Complaining – Helpful or Harmful?Monica Myers
Are you addicted to complaining?
At times I know that I am.
Recently I was scheduled with a PA that works my opposite days.
When I became aware of this I began looking forward to the shift because I knew that we had some of the same experiences at a particular clinic.
I was excited knowing we would be able to have a bitch session and validate my frustrations.
I was right, and we let the complaints fly. We didn’t hold anything back.
At first, it felt cathartic, but then I realized that all we were doing was dragging ourselves down.
It felt good at the moment, but it didn’t solve any problems and left me feeling more depressed than when we started.
Why do we love to complain, and why is it so addicting?
Complaining feels important.
It makes us feel connected, as though we are fighting against a common enemy.
We feel like we are accomplishing something important.
Sometimes we want to be heard.
By complaining, we feel as though we are shifting blame or are absolving us of responsibility for finding solutions.
When we complain, we evade accountability for the issue.
We dodge the expectation that we should make improvements. Complaining keeps us focused on the problem rather than on solutions.
If we spend too much time complaining, we can work ourselves into a place of resignation, sheer rage, or feeling stuck rather than motivated to change.
How do we break the habit of continual and contagious complaining?
The first thing to do is recognize what we are doing and notices how it makes us feel.
At the end of my complaining session, I noticed that I felt worse than before.
I felt defeated and hopeless.
Become aware of our complaining habits, but don’t get mad at ourselves. Don’t judge ourselves.
We don’t need to need to interrupt our complaining initially.
Just pay attention to our thoughts and feelings while in the mists of our internal or external complaining.
Once we recognize the behavior, we will gain leverage over it.
Next, make conscious decisions to determine if complaining is severing you or not.
Once we have done a self-evaluation and determined how we will react to our complaining, the next step is to intentionally decide ahead of time how we respond to the complaining of those around us.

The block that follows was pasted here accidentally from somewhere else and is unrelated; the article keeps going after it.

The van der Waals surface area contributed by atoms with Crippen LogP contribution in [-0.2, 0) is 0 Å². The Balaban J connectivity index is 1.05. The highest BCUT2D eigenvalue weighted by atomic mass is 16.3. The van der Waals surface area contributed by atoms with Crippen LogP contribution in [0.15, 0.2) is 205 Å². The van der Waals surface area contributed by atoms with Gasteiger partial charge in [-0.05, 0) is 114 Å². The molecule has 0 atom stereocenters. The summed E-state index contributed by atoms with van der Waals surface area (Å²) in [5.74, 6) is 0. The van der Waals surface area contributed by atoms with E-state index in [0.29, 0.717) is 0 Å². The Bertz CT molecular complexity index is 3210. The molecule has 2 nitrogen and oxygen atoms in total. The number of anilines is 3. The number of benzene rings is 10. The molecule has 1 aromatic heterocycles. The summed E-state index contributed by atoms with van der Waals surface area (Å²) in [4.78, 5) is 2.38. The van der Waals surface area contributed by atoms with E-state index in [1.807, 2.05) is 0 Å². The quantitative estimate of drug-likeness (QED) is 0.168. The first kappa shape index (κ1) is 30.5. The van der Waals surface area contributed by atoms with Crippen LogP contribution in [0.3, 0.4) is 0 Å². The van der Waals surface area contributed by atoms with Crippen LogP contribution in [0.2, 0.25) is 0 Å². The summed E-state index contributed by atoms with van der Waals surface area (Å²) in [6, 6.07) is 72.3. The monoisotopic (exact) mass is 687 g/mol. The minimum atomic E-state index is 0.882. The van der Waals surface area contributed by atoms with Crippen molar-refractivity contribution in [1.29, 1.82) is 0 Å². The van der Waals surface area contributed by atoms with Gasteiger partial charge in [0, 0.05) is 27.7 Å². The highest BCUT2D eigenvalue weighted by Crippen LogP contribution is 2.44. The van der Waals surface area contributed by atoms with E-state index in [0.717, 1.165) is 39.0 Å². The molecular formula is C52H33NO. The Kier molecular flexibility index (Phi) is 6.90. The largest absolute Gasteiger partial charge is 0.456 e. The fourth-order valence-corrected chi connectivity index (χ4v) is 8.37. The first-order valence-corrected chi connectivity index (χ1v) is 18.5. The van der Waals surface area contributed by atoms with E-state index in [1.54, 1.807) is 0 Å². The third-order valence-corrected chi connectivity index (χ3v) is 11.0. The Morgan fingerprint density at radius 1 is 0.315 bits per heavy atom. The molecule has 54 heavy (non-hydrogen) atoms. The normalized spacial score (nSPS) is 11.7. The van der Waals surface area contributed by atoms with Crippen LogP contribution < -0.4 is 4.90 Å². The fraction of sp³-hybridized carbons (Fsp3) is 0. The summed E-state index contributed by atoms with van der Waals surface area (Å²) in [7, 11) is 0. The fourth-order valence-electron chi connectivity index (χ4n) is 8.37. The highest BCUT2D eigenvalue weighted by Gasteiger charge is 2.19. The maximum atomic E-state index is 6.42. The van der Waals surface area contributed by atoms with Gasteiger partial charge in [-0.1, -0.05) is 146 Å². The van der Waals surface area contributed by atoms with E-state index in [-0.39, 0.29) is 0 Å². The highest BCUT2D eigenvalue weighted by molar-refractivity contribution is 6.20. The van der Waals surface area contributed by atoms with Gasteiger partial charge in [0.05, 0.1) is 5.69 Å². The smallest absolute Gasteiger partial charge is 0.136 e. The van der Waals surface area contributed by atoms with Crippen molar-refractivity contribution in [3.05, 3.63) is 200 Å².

I like to handle this by listening without contributing to my own story, not rewarding the unwanted behavior, without adding my judgment or frustration.
Doing it with understanding and compassion, internally acknowledging how difficult things are—knowing how easy it is to complain.
What we water will grow.
Without encouragement and validation, the conversation will die.
When the tool of listening alone is not doing the trick, the power redirection is a great tool.
We might say, “Yeah, that sounds totally frustrating,” or “I get it.”
Then move on in a different direction, like
“Did you hear how great my patient did?” “I can’t believe how appreciative my last patient was?”
“Did I tell you about my fun plans for this weekend?
“I learned a new way to handle that problem” or
“Here’s a blog I’ve been
or podcast I’ve been listening to have really help me deal with my issues related to burnout.”
Redirecting to the positive or to solutions is a simple way to escape the complaining trap.
The final tool to combat the negativity of complaining is the direct approach. There is nothing wrong with saying,
“Oh man, you know what?” “I love you, but I can’t listen to this right now. I am trying to focus on the positive”
Or “I appreciate what you are going through, but this is making me feel bad, and I can’t be the one.”
Telling the truth is very empowering.
I will take the challenge to break the complaining habit and build habits that uplift me, keep me focused on the things that are going right, and find solutions for things that are not going right.
Try breaking up with the complaining habit and see how you feel.
You might start feeling better and could find solutions to defeat burnout.
My name is Monica Myers. I am a Physician Assistant and an Advanced Certified Life Coach.
I help Healthcare Professionals overcome burnout. If you are dealing with burnout, DM me or email me. Let’s chat.
Check out my website